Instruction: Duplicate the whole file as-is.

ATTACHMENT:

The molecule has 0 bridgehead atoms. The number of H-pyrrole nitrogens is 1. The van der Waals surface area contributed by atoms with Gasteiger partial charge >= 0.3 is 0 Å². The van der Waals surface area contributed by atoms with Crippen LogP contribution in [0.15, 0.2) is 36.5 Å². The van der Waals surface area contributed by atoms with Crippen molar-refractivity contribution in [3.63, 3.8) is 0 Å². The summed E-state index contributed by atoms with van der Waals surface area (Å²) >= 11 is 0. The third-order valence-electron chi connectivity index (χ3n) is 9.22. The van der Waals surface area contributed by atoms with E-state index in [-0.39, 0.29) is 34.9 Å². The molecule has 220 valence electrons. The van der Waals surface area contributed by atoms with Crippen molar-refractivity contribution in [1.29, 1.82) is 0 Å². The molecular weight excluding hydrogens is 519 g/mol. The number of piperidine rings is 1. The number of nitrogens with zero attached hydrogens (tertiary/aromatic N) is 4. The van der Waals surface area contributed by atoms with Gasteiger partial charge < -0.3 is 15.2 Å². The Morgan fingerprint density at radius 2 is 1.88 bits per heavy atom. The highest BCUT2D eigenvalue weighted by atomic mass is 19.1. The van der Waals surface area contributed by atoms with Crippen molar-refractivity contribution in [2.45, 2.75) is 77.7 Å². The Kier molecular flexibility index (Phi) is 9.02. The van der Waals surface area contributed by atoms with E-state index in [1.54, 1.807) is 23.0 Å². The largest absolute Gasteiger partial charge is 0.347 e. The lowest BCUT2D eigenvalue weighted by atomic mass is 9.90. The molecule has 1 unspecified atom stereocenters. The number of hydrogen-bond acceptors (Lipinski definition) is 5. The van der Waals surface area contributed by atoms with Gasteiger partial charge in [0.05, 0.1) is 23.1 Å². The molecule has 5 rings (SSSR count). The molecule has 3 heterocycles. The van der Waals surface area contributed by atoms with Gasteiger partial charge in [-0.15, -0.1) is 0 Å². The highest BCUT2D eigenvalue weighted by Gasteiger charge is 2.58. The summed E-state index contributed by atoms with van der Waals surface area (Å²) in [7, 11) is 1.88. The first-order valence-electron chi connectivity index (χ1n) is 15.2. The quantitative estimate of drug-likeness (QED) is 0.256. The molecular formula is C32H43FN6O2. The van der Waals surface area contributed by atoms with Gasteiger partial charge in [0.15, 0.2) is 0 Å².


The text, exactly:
The molecule has 0 bridgehead atoms. The number of H-pyrrole nitrogens is 1. The van der Waals surface area contributed by atoms with Gasteiger partial charge >= 0.3 is 0 Å². The van der Waals surface area contributed by atoms with Crippen LogP contribution in [0.15, 0.2) is 36.5 Å². The van der Waals surface area contributed by atoms with Crippen molar-refractivity contribution in [3.63, 3.8) is 0 Å². The summed E-state index contributed by atoms with van der Waals surface area (Å²) >= 11 is 0. The third-order valence-electron chi connectivity index (χ3n) is 9.22. The van der Waals surface area contributed by atoms with E-state index in [-0.39, 0.29) is 34.9 Å². The molecule has 220 valence electrons. The van der Waals surface area contributed by atoms with Crippen molar-refractivity contribution in [1.29, 1.82) is 0 Å². The molecular weight excluding hydrogens is 519 g/mol. The number of piperidine rings is 1. The number of nitrogens with zero attached hydrogens (tertiary/aromatic N) is 4. The van der Waals surface area contributed by atoms with Gasteiger partial charge < -0.3 is 15.2 Å². The Morgan fingerprint density at radius 2 is 1.88 bits per heavy atom. The highest BCUT2D eigenvalue weighted by atomic mass is 19.1. The van der Waals surface area contributed by atoms with Crippen molar-refractivity contribution in [2.45, 2.75) is 77.7 Å². The Kier molecular flexibility index (Phi) is 9.02. The van der Waals surface area contributed by atoms with E-state index in [1.54, 1.807) is 23.0 Å². The largest absolute Gasteiger partial charge is 0.347 e. The lowest BCUT2D eigenvalue weighted by atomic mass is 9.90. The molecule has 1 unspecified atom stereocenters. The number of hydrogen-bond acceptors (Lipinski definition) is 5. The van der Waals surface area contributed by atoms with Gasteiger partial charge in [0.05, 0.1) is 23.1 Å². The molecule has 5 rings (SSSR count). The molecule has 3 heterocycles. The van der Waals surface area contributed by atoms with Gasteiger partial charge in [-0.15, -0.1) is 0 Å². The highest BCUT2D eigenvalue weighted by Gasteiger charge is 2.58. The summed E-state index contributed by atoms with van der Waals surface area (Å²) in [7, 11) is 1.88. The first-order valence-electron chi connectivity index (χ1n) is 15.2. The quantitative estimate of drug-likeness (QED) is 0.256. The molecular formula is C32H43FN6O2. The van der Waals surface area contributed by atoms with Gasteiger partial charge in [0.15, 0.2) is 0 Å².